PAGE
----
As he murmurs this, Holmes approaches the door and takes in the new décor of Blackwood’s cell. It seems the prisoner’s been busy decorating every wall with strange carvings and symbols. Holmes eventually interrupts the odd prayer and Blackwood welcomes him. Holmes tells him he came partially out of curiosity, because he couldn’t help but notice a certain criminal genius in Blackwood’s work. The early work, at least. The work he got away with. Holmes mentions that the attempted murder in the crypt was sloppy, which makes him think there’s a larger game afoot here.
Blackwood tells Holmes that there are spiritual hands at work here—nothing earthly has led to this moment, and Blackwood’s not the master but the servant of a greater being. Holmes doesn’t give much credence to this, unsurprisingly, but mentions he wishes he’d caught Blackwood sooner, as five lives might have been spared. Blackwood, without showing any remorse at all, says those lives were a necessary sacrifice. Holmes wonders, as he turns his back to the cell, if he and Watson might be allowed to dissect Blackwood’s brain after he’s dead. Holmes is pretty sure there’s some kind of crazy deformity there that would be pretty interesting.
As he goes to light his famous pipe, Blackwood suddenly appears at the bars of the cell, and whispers that Holmes needs to widen his gaze, because he’s way underestimating the importance of certain coming events. He and Holmes are bound together on a task that will twist the fabric of nature, but Blackwood senses some of Holmes’s frailties, and he needs Sherlock to steel his mind. Sherlock listens, but then wishes Blackwood a bon voyage and goes to leave. He’s stopped, however, when Blackwood tells him that three more will die, and there’s nothing Holmes can do to save them. Holmes finally lights the pipe and leaves. Guards, a chaplain, Watson, the Inspector Lestrade are waiting at the top of the stairs, and Lestrade asks what Blackwood wanted. Holmes answers that he’s not sure. He tells the chaplain he won’t be needed for this one.
Blackwood’s been brought to the noose, his sentence is read out, and he’s asked if he has any last words. He answers that “Death is only the beginning.” So, I guess he’s a fan of The Mummy. A hood’s pulled over his head, the noose is tightened, and the lever is pulled, releasing the trapdoor underneath him. We watch the feet twitch, and then sometime later, the body’s laid out on a table and Watson’s checking the pulse. He declares him good and dead.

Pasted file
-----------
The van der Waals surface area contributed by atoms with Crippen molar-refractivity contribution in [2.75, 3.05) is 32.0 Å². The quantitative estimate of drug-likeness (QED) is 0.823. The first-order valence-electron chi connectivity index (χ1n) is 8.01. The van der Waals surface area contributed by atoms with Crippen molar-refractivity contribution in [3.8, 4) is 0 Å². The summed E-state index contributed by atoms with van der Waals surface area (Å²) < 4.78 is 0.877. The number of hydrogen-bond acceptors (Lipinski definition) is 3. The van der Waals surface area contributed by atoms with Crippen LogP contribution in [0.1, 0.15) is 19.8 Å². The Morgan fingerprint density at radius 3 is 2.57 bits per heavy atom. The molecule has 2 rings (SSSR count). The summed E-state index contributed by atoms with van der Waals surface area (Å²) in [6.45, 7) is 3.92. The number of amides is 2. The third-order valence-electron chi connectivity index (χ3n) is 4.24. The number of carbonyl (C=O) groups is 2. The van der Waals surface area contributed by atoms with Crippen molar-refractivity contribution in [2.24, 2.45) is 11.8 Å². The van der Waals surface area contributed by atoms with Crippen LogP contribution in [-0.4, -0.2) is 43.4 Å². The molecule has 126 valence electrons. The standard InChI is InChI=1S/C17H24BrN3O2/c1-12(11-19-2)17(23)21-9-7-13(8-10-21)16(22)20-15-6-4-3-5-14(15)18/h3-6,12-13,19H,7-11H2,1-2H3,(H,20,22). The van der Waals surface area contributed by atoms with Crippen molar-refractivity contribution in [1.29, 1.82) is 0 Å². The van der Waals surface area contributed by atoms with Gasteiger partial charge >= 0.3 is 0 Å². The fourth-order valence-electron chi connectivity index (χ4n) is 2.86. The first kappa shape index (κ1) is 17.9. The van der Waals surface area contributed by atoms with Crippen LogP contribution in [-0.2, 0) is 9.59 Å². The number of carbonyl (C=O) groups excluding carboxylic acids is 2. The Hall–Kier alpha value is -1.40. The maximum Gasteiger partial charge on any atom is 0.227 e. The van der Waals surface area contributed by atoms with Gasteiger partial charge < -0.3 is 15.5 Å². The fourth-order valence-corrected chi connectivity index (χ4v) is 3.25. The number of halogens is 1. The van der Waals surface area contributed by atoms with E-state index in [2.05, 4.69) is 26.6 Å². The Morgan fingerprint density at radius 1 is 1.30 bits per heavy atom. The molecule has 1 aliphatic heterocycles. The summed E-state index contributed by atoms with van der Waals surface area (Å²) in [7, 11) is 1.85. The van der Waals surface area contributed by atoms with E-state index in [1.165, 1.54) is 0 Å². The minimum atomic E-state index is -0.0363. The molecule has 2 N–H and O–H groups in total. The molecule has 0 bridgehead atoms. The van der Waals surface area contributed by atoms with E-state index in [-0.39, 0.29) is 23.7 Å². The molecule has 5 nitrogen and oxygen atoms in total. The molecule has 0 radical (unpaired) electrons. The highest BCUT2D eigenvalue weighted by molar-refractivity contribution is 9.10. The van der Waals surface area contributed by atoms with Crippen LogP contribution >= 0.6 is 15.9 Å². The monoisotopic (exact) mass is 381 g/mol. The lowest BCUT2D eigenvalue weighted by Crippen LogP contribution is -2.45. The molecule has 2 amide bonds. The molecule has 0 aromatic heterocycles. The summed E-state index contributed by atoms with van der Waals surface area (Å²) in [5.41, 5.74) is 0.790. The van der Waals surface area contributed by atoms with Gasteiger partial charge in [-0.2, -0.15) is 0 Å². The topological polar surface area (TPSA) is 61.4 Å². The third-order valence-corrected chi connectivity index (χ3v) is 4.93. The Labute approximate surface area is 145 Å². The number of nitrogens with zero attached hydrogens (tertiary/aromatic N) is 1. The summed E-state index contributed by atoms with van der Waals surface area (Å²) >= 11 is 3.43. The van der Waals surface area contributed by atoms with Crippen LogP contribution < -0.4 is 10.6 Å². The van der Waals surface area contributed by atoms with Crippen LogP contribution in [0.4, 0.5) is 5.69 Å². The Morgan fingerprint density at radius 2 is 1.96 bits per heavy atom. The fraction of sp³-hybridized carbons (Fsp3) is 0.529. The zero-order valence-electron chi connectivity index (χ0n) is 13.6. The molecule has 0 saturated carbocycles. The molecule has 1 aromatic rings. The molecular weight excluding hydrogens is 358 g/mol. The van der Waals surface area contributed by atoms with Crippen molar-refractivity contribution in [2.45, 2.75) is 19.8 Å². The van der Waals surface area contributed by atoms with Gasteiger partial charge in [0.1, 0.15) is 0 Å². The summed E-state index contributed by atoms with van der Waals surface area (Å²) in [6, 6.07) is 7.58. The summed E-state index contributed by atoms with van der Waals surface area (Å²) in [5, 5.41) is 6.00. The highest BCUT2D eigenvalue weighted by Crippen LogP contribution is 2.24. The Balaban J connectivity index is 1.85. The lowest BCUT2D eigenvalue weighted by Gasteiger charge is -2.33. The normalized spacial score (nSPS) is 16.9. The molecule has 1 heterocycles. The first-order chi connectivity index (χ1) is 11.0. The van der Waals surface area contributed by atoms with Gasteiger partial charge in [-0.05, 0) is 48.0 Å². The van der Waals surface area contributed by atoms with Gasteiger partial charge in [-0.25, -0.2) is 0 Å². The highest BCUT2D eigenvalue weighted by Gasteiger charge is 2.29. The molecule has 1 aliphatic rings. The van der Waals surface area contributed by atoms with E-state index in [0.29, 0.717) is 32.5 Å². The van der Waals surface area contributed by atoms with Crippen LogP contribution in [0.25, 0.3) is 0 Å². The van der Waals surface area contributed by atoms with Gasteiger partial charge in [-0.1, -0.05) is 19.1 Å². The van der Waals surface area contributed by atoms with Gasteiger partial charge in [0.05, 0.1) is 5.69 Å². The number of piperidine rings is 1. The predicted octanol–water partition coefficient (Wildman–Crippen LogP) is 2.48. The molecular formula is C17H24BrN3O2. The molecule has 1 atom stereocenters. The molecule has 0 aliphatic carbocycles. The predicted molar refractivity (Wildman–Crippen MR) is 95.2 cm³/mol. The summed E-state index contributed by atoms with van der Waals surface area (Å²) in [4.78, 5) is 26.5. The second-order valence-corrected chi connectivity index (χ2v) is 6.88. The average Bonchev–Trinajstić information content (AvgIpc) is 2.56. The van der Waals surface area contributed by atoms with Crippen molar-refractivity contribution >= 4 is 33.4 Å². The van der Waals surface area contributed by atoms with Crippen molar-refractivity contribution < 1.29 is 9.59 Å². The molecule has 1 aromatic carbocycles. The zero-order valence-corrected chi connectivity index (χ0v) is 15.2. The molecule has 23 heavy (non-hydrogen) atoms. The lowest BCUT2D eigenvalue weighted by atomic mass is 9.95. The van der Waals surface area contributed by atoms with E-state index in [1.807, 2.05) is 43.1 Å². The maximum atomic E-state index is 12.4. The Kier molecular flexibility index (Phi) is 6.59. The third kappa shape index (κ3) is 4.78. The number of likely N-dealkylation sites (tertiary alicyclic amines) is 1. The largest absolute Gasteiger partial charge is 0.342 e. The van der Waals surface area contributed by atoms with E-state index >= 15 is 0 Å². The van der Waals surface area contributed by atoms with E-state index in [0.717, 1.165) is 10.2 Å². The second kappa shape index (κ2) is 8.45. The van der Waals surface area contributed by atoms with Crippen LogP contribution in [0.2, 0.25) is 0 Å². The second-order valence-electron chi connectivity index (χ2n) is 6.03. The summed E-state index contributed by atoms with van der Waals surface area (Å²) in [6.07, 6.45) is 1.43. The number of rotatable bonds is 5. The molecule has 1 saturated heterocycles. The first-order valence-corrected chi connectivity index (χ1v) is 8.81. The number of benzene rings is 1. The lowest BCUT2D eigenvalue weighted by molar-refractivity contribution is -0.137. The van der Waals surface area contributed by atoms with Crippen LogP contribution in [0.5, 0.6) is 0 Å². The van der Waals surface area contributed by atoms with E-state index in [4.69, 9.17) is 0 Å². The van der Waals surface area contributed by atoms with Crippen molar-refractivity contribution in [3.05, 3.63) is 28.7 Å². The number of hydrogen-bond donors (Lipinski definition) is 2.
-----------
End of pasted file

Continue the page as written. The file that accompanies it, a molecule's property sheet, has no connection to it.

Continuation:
Back on Baker Street, Holmes is dozing when he’s woken by the sound of a woman crushing walnuts in her bare hand. Ok, what? What a completely ridiculous moment. I think we get, from the rest of the movie, that Irene Adler’s a pretty tough cookie, so throwing in this moment of man-hands strength (although, I’m not sure even an incredibly strong man would have trouble just crushing a walnut with his bare hands, let alone several) seems utterly pointless.
Anyway, as Sherlock comes to, she observes that London’s so bleak this time of year, not that she’s pining for New Jersey or anything. As Holmes’s eyes fly open, the camera backs off to reveal he’s asleep on the floor, using the head of a tiger skin rug as a pillow. In the background, Irene rises with a full teakettle to fill the teapot. She stoops down in front of him and places the walnuts near Holmes’s hand, telling him she brought them all the way from Syria, and she also found these amazing dates in Jordan, as well as his favorite: olives from the Cyclades. She thought they’d have a little tea party, but first, she wants to know a bit more about this file she found with her name on it. Man, did that eye surgery drug finally catch up with Holmes or what? How long has she been poking around in there? Or does he keep secret files on people just scattered around on his desk? Actually, from what we’ve seen of Holmes’s organizational skills, I bet he really does do that.
The file’s full of stories that may or may not link back to her—a stolen necklace, a scandalous affair that ends a royal engagement, some missing naval documents, etc. As she reads these, with her back to the room, Sherlock does a quick once over to see what else she’s gotten into—not the safe hidden behind a portrait, apparently. She turns back around just in time to see him flip down a picture of her he keeps on his desk. Aww, Holmes is a little sentimental. I really wish we got more backstory on these two.
He tells her he’s just keeping tabs on her methods, in case the authorities ever ask him to hunt her down. She points out her name doesn’t appear in any of the articles, and he says her signature was clear. He reaches over and pulls up a necklace partially hidden in her cleavage and asks if the giant bauble at the end of it is the maharaja’s missing diamond. She invites him to sit down and have their tea. They actually settle into a nice rapport here—she surmises he’s between jobs, and he guesses she’s between husbands. Apparently, the guy was boring, jealous, and a snorer. Not a good combination. Holmes pours out the tea and watches as she drinks it, clearly reluctant to take a sip himself. He sniffs it suspiciously, and she sets her tea aside and says she needs his help, she needs him to find someone. She reaches into the front of her dress and Holmes darts forward to keep her hand right where it is. She asks him why he’s so suspicious and he offers to answer either chronologically or alphabetically. Why not both? You have all afternoon. She retrieves an envelope and hands it over to him.